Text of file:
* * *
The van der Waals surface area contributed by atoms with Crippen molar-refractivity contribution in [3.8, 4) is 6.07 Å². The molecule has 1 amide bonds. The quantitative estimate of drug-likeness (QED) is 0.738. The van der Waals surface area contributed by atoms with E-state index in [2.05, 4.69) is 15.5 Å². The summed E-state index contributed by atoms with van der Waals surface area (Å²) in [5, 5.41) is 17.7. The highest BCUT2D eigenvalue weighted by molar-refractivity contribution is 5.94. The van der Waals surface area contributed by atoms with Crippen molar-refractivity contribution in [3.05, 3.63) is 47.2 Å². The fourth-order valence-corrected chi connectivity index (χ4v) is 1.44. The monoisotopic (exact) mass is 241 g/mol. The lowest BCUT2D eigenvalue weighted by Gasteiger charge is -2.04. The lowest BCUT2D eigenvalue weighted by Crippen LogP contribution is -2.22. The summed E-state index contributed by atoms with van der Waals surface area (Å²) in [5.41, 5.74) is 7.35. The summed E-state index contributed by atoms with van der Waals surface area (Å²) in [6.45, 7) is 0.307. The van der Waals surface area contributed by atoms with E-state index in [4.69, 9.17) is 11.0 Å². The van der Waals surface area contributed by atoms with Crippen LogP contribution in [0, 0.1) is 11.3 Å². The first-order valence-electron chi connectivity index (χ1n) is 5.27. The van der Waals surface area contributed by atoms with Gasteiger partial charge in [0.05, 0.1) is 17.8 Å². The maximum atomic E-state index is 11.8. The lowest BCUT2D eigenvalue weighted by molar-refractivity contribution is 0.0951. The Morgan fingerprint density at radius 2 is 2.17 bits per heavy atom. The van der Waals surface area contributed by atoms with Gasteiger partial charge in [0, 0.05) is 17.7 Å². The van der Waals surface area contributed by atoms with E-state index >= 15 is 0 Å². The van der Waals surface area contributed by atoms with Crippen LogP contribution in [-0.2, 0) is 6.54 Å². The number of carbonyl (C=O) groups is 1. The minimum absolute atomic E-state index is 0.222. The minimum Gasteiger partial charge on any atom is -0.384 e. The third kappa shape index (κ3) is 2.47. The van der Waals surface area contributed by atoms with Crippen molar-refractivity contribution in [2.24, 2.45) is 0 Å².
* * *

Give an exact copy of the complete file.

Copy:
The van der Waals surface area contributed by atoms with Crippen molar-refractivity contribution in [3.8, 4) is 6.07 Å². The molecule has 1 amide bonds. The quantitative estimate of drug-likeness (QED) is 0.738. The van der Waals surface area contributed by atoms with E-state index in [2.05, 4.69) is 15.5 Å². The summed E-state index contributed by atoms with van der Waals surface area (Å²) in [5, 5.41) is 17.7. The highest BCUT2D eigenvalue weighted by molar-refractivity contribution is 5.94. The van der Waals surface area contributed by atoms with Crippen molar-refractivity contribution in [3.05, 3.63) is 47.2 Å². The fourth-order valence-corrected chi connectivity index (χ4v) is 1.44. The monoisotopic (exact) mass is 241 g/mol. The lowest BCUT2D eigenvalue weighted by Gasteiger charge is -2.04. The lowest BCUT2D eigenvalue weighted by Crippen LogP contribution is -2.22. The summed E-state index contributed by atoms with van der Waals surface area (Å²) in [5.41, 5.74) is 7.35. The summed E-state index contributed by atoms with van der Waals surface area (Å²) in [6.45, 7) is 0.307. The van der Waals surface area contributed by atoms with E-state index in [4.69, 9.17) is 11.0 Å². The van der Waals surface area contributed by atoms with Crippen LogP contribution in [0, 0.1) is 11.3 Å². The first-order valence-electron chi connectivity index (χ1n) is 5.27. The van der Waals surface area contributed by atoms with Gasteiger partial charge in [0.05, 0.1) is 17.8 Å². The maximum atomic E-state index is 11.8. The lowest BCUT2D eigenvalue weighted by molar-refractivity contribution is 0.0951. The Morgan fingerprint density at radius 2 is 2.17 bits per heavy atom. The van der Waals surface area contributed by atoms with Gasteiger partial charge in [0, 0.05) is 17.7 Å². The van der Waals surface area contributed by atoms with E-state index >= 15 is 0 Å². The van der Waals surface area contributed by atoms with Crippen LogP contribution in [-0.2, 0) is 6.54 Å². The number of carbonyl (C=O) groups is 1. The minimum absolute atomic E-state index is 0.222. The minimum Gasteiger partial charge on any atom is -0.384 e. The third kappa shape index (κ3) is 2.47. The van der Waals surface area contributed by atoms with Crippen molar-refractivity contribution in [2.24, 2.45) is 0 Å².